CUHK unravels the world’s most comprehensive genome profile of the American cockroach and reveals novel cockroach allergens for the development of precision immunotherapy
The Chinese University of Hong Kong (CUHK)’s Faculty of Medicine (CU Medicine), leading a collaborative international research group involving universities in Shenzhen and Thailand, has recently made a ground-breaking study of the genome sequencing of the American cockroach (Periplaneta americana) that identified more of their allergens. The team unravelled the world’s most comprehensive genome profile for the American cockroach and identified seven novel cockroach allergens on top of the existing 13. The study’s exciting findings lay important foundations for identifying and cloning major cockroach allergens, facilitating the design of effective immunotherapy for cockroach allergy. The results have been published in the international journal Allergy.
Cockroaches account for 45% of sensitisation rate and are the second most common trigger
Allergic diseases, including asthma, allergic rhinitis and eczema, affect over half the population of Hong Kong. Among these allergic individuals, cockroaches account for 45% of the sensitisation rate and are one of the most common triggers, second to dust mites. The degree of cockroach infestation is not only directly related to the incidence of cockroach allergy in inner-city areas, but also responsible for a higher risk of developing asthma and for higher morbidity in asthmatics.
“Although the awareness of the negative impact and significance of cockroach allergy has increased in the last two decades, advances in its diagnosis and treatment are slow owing to the lack of a complete cockroach allergen profile,” remarked Professor Leung Ting-fan, Professor in the Department of Paediatrics at CU Medicine. “A more comprehensive allergen profile could enable component-resolved diagnosis, which is necessary for improving our understanding and precision diagnosis of cockroach allergy.”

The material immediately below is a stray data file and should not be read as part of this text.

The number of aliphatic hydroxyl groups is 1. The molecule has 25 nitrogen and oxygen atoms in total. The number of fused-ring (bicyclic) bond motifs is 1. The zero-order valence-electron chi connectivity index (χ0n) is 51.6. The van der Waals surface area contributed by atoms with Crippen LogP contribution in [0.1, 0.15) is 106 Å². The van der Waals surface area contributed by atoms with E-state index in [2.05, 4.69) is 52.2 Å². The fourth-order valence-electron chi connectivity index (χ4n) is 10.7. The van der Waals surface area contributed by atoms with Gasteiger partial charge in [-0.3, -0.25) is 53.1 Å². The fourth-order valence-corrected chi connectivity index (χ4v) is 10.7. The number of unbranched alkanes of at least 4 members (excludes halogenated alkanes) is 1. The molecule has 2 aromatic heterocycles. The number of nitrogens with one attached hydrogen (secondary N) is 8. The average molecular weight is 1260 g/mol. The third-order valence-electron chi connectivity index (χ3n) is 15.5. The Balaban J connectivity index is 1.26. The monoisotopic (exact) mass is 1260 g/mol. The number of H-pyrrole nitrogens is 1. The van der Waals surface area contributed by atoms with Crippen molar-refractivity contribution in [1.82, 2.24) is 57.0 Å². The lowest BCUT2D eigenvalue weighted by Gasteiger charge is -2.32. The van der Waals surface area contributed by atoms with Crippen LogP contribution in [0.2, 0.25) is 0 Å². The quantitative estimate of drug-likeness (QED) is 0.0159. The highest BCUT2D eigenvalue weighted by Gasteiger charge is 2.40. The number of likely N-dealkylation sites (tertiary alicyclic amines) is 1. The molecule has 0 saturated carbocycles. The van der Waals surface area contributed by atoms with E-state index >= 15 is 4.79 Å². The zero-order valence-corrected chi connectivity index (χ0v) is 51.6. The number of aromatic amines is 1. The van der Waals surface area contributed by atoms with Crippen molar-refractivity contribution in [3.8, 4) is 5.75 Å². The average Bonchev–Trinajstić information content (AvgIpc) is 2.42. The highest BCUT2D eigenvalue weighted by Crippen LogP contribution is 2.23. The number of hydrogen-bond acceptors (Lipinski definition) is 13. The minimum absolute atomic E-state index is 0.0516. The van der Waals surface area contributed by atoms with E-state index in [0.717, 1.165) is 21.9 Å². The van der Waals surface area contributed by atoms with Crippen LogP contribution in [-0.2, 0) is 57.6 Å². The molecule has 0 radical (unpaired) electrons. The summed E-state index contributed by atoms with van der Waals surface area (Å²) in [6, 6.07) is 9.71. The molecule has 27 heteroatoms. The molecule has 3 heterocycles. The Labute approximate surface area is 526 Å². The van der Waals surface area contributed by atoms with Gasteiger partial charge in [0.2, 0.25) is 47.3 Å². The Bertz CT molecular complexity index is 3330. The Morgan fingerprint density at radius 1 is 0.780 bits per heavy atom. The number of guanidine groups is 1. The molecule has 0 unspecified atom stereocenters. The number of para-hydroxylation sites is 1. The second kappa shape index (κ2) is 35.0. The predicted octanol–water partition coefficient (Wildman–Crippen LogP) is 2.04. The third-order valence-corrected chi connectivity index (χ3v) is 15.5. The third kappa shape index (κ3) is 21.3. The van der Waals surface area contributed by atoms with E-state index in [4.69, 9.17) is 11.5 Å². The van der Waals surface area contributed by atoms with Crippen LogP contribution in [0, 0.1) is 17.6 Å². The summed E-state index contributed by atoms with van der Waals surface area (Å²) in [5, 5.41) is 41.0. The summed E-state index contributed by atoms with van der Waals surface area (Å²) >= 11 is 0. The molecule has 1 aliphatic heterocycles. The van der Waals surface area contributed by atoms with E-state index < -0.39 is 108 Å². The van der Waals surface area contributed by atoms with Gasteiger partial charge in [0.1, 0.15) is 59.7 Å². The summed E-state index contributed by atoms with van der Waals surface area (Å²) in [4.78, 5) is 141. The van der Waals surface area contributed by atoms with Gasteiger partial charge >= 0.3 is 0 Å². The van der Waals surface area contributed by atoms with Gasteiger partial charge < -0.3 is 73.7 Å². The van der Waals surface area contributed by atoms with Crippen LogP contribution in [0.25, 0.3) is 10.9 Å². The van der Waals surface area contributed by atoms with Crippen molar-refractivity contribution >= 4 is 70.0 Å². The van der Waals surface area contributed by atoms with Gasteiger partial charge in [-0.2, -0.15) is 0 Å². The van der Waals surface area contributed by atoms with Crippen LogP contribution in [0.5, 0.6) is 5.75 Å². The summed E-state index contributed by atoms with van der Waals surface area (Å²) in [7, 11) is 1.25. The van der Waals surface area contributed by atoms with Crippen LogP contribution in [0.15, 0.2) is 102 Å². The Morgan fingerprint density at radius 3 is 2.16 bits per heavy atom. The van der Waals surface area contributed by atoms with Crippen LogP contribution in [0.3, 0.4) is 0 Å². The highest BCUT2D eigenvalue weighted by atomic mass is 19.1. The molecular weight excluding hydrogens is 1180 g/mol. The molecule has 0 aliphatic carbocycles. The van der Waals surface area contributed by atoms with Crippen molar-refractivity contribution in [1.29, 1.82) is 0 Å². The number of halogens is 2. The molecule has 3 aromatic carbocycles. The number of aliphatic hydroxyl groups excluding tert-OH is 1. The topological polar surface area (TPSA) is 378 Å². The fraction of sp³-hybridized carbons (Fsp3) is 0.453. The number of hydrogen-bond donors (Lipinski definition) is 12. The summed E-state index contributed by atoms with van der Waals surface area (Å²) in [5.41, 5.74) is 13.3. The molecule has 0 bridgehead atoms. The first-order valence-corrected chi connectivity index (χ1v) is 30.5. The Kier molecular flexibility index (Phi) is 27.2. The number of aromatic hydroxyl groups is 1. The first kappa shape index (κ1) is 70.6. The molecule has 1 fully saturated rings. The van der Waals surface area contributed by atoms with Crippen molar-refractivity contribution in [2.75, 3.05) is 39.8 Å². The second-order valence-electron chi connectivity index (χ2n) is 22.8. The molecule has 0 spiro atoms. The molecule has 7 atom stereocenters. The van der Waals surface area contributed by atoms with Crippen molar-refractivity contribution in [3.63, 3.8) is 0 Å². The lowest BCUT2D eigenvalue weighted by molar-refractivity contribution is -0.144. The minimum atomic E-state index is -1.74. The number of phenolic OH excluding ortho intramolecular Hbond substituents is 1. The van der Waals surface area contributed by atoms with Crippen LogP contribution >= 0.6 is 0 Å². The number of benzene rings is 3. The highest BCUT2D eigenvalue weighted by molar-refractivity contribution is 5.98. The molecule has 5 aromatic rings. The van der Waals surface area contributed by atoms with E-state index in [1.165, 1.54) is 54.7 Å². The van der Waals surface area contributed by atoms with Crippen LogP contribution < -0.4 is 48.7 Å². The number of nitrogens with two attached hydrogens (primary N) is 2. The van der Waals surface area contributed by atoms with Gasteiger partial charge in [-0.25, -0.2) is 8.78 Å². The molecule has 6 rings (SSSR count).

Regarding the treatment of cockroach allergy, Professor Leung said strategies that minimise cockroach exposure remain the key approach. While cockroach immunotherapy may modify the course of asthma, many cockroach-allergic patients exhibit complex sensitisation patterns to multiple cockroach-associated proteins. Due to inadequate knowledge about the full spectrum of cockroach allergens, it is currently difficult to delineate the immunodominant cockroach allergen(s) and produce standardised and potent cockroach allergen extracts for optimal immunotherapeutic treatment.
The research group led by Professor Stephen Tsui Kwok-wing, Professor in the School of Biomedical Sciences at CU Medicine, has been working on the genomics of allergen sources for more than a decade. He has been collaborating with Professor Anchalee Tungtrongchitr, an international expert on cockroach allergy from Thailand’s Mahidol University, on cockroach genomics and allergy since 2018. In this study, they focused on the American cockroach, which possesses a larger genome size compared with the other common allergy-triggering species, the German cockroach.
Identifying seven novel allergens which provide insights for cockroach allergy diagnosis and therapy
Dr Xiong Qing, Postdoctoral Fellow in the School of Biomedical Sciences at CU Medicine, said, “Due to the lack of a high-quality genome, only a limited number of cockroach allergens have been identified in the last 20 years. In this study, we assembled a high-quality, chromosome-level genome with 25 chromosomes in the American cockroach. Based on our research expertise in genomics and allergy, we identified seven more novel allergens on top of the existing 13. We anticipate that this comprehensive profile of cockroach allergens will ultimately benefit the future diagnosis of cockroach allergy.”
Added Professor Stephen Tsui, “Genomics has become a powerful tool for investigating a species of interest. Our genomic results revealed a wide range of gene family variations, such as an important detoxification gene family, glutathione S-transferase, which is highly expanded in the American cockroach genome and explains the high viability of cockroaches. Moreover, our comparative genomics analysis raised the possibility that termites may contain highly identical allergens that are cross-reactive with those of cockroaches. Note that the sudden appearance of swarming termites in flight, generally called ‘flying ants’, on a rainy day in spring or summer is a good indicator that there is a termite infestation nearby. We need to beware of the negative impact from both cockroaches and termites.”
By filling in the gaps of the missing components of the allergen profile, this study provides valuable insights into the development of component-resolved diagnosis and allergen-specific immunotherapy for cockroach-induced allergic diseases. Moreover, the study recommends combining the newly identified allergens with current cockroach extracts. This will facilitate the standardisation of cockroach allergen extracts, benefit risk stratification and thus improve specialist management for individuals who exhibit complex sensitisation patterns.